Question about 2004 Jeep Grand Cherokee
Fitted new fuel filter but still cutting out on high revs
Ignition wiring failure may be causing this.
I would seek out the darkest place possible, open the hood, disable engine compartment light (have flashlight in-hand), manually raise the engine RPM up until missing is noted and look carefully for sparks where none should be visible
A defective coil pack can also cause this too and a visible spark checker (< $10 any parts store) that is inserted in each ignition line in turn will show which path is at fault.
Posted on May 21, 2014
You need to do some testing to determine the cause. First I would suggest that you install a fuel injection system pressure tester. Tape it to the windshield and go for a test drive. Does the fuel pressure drop at high RPM? If so, you probably have a weak fuel pump. Normal fuel pressure for your Jeep is 44 to 54 PSI.
Another item to test is for excessive exhaust system back pressure [above 3 PSI] You can obtain a kit which will allow you to perform this test with a simple carburetor fuel pressure/vacuum tester. Excessive exhaust back pressure will cause a lose of power. Most likely cause is a clogged catalytic converter. Without a pressure tester, simply loosen the exhaust pipe(s) from the exhaust manifold and road test the truck. If performance improves, you have clogged catalytic converter(s)
FYI, clogged catalytic converters are caused by driving for months with an excessively rich fuel mixture. Once you replace the converter(s) you need to find and fix the source of the rich mixture problem. Worn oxygen sensors or a defective MAF (mass air flow) sensor are the most likely causes.
Posted on May 19, 2014
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Posted on Jan 02, 2017
Ckean throttle plate inside throttle body...They tend to get dirtier than their counterparts in carbureted engines due to lack of fuel spray that kept them clean. If no luck with that, clean idle air control valve on TB. When doing this, don't turn the plunger, just clean with carb spray and replace. do not loose "o" ring seal.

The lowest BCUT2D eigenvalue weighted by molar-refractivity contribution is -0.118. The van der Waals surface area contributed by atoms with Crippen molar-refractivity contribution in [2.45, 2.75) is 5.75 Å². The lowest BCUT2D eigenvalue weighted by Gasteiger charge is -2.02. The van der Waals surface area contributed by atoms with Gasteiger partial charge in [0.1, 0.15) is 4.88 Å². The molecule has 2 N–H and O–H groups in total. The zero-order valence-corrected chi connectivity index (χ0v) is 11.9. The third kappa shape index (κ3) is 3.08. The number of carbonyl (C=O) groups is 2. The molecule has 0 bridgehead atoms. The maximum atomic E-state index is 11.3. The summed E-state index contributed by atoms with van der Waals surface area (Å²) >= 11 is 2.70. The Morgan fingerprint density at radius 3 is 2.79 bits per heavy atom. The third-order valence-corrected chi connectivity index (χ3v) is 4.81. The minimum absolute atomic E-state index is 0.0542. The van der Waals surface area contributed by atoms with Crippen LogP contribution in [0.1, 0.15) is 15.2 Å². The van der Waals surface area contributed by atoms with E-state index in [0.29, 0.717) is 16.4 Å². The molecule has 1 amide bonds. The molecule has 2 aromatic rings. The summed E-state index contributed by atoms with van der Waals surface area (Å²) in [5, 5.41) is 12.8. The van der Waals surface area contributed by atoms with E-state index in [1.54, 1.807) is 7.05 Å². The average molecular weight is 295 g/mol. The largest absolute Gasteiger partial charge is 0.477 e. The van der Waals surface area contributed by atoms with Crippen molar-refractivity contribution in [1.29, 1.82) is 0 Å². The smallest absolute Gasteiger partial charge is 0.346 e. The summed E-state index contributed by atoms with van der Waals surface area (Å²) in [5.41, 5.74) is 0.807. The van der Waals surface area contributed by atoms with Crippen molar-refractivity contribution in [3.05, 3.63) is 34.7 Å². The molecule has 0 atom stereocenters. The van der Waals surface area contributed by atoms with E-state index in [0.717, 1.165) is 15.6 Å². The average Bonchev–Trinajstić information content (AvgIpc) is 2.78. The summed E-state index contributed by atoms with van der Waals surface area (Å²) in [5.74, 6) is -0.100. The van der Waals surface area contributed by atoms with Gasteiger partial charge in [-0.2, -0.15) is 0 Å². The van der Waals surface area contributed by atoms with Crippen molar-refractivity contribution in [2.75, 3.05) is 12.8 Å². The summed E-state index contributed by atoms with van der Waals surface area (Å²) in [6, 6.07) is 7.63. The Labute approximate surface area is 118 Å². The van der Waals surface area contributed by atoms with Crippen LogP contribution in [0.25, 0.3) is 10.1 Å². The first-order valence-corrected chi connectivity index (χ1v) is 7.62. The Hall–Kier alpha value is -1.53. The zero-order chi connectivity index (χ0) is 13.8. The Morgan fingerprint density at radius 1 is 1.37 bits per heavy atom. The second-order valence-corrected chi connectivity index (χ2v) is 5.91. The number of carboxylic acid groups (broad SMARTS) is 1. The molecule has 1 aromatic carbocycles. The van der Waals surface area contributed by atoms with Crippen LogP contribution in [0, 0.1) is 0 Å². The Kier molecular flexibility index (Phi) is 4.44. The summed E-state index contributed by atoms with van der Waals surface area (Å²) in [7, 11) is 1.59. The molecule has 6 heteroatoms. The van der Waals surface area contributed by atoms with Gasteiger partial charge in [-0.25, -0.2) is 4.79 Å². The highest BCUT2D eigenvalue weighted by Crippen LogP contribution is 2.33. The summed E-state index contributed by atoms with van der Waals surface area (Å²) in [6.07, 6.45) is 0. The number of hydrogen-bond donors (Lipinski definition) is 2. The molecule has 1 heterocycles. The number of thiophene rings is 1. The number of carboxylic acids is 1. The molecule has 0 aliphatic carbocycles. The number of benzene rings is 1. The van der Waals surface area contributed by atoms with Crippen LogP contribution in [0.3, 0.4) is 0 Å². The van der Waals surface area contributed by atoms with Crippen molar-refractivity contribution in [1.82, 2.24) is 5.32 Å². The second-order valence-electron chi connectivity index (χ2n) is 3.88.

Posted on Mar 20, 2009
Fuel filters are cheap and simple to change, so try that first. If that is not your problem it may be your catalytic converter. Before having that replaced, check your fuel return line. You should be able to blow thru the line with your mouth. If you can't, or it's really hard to do. . . then you have blockage. The blockage could be flooding your engine with fuel. Checking the fuel pressure with a gauge from an auto parts store may help you out. If the pressure is really high, then that may be your problem.
Posted on Apr 20, 2009
Only good hands on testing will give you a valid answer to that question. I'd pay special attention to fuel pump pressure (measured at the rail), cam, crank and throttle position sensors (and possibly map sensor).
Those are the items that are most likely to cause a shut-down...Others will make it run poorly.
Many of the larger parts outlets do code testing free. Have that done and see what comes up. At this point a code for O2 sensor should be ignored as that can often trigger when another more important one is out of range.
As I said, without testing I'm only making an educated guess, but I hope something here helps you.
Posted on Feb 08, 2010
Testimonial: "Thank you so much! We tried to get it to an outlet code tester and they can't do it without an engine light being on, which it isn't. Good info!"
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